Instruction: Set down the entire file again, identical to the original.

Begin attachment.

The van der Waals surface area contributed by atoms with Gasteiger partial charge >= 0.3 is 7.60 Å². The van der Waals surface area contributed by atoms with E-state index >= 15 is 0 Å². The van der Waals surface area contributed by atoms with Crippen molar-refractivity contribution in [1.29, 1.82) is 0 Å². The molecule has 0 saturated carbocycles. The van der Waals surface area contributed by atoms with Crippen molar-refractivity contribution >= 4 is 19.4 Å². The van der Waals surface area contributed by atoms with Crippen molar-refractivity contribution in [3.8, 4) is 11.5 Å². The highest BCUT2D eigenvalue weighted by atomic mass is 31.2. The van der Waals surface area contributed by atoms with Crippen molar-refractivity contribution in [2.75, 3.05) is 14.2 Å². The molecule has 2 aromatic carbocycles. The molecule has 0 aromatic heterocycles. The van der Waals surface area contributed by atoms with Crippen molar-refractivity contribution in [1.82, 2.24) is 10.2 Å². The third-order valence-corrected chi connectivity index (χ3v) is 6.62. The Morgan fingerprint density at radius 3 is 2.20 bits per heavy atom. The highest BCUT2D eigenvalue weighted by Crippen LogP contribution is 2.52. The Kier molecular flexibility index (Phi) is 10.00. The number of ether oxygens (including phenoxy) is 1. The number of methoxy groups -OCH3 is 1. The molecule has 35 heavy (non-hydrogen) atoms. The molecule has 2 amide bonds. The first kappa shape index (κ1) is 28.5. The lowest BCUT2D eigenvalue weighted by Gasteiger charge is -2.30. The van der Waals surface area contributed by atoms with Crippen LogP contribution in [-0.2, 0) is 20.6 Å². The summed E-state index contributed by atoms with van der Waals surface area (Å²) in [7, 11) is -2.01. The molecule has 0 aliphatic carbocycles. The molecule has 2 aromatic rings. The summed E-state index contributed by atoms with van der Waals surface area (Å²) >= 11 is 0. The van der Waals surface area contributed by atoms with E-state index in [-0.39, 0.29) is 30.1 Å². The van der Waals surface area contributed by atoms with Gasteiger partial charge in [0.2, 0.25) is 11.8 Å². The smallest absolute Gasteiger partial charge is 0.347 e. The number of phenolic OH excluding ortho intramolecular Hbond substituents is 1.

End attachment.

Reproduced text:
The van der Waals surface area contributed by atoms with Gasteiger partial charge >= 0.3 is 7.60 Å². The van der Waals surface area contributed by atoms with E-state index >= 15 is 0 Å². The van der Waals surface area contributed by atoms with Crippen molar-refractivity contribution in [1.29, 1.82) is 0 Å². The molecule has 0 saturated carbocycles. The van der Waals surface area contributed by atoms with Crippen molar-refractivity contribution >= 4 is 19.4 Å². The van der Waals surface area contributed by atoms with Crippen molar-refractivity contribution in [3.8, 4) is 11.5 Å². The highest BCUT2D eigenvalue weighted by atomic mass is 31.2. The van der Waals surface area contributed by atoms with Crippen molar-refractivity contribution in [2.75, 3.05) is 14.2 Å². The molecule has 2 aromatic carbocycles. The molecule has 0 aromatic heterocycles. The van der Waals surface area contributed by atoms with Crippen molar-refractivity contribution in [1.82, 2.24) is 10.2 Å². The third-order valence-corrected chi connectivity index (χ3v) is 6.62. The Morgan fingerprint density at radius 3 is 2.20 bits per heavy atom. The highest BCUT2D eigenvalue weighted by Crippen LogP contribution is 2.52. The Kier molecular flexibility index (Phi) is 10.00. The number of ether oxygens (including phenoxy) is 1. The number of methoxy groups -OCH3 is 1. The molecule has 35 heavy (non-hydrogen) atoms. The molecule has 2 amide bonds. The first kappa shape index (κ1) is 28.5. The lowest BCUT2D eigenvalue weighted by Gasteiger charge is -2.30. The van der Waals surface area contributed by atoms with Crippen LogP contribution in [-0.2, 0) is 20.6 Å². The summed E-state index contributed by atoms with van der Waals surface area (Å²) in [7, 11) is -2.01. The molecule has 0 aliphatic carbocycles. The molecule has 2 aromatic rings. The summed E-state index contributed by atoms with van der Waals surface area (Å²) >= 11 is 0. The van der Waals surface area contributed by atoms with E-state index in [-0.39, 0.29) is 30.1 Å². The van der Waals surface area contributed by atoms with Gasteiger partial charge in [0.2, 0.25) is 11.8 Å². The smallest absolute Gasteiger partial charge is 0.347 e. The number of phenolic OH excluding ortho intramolecular Hbond substituents is 1.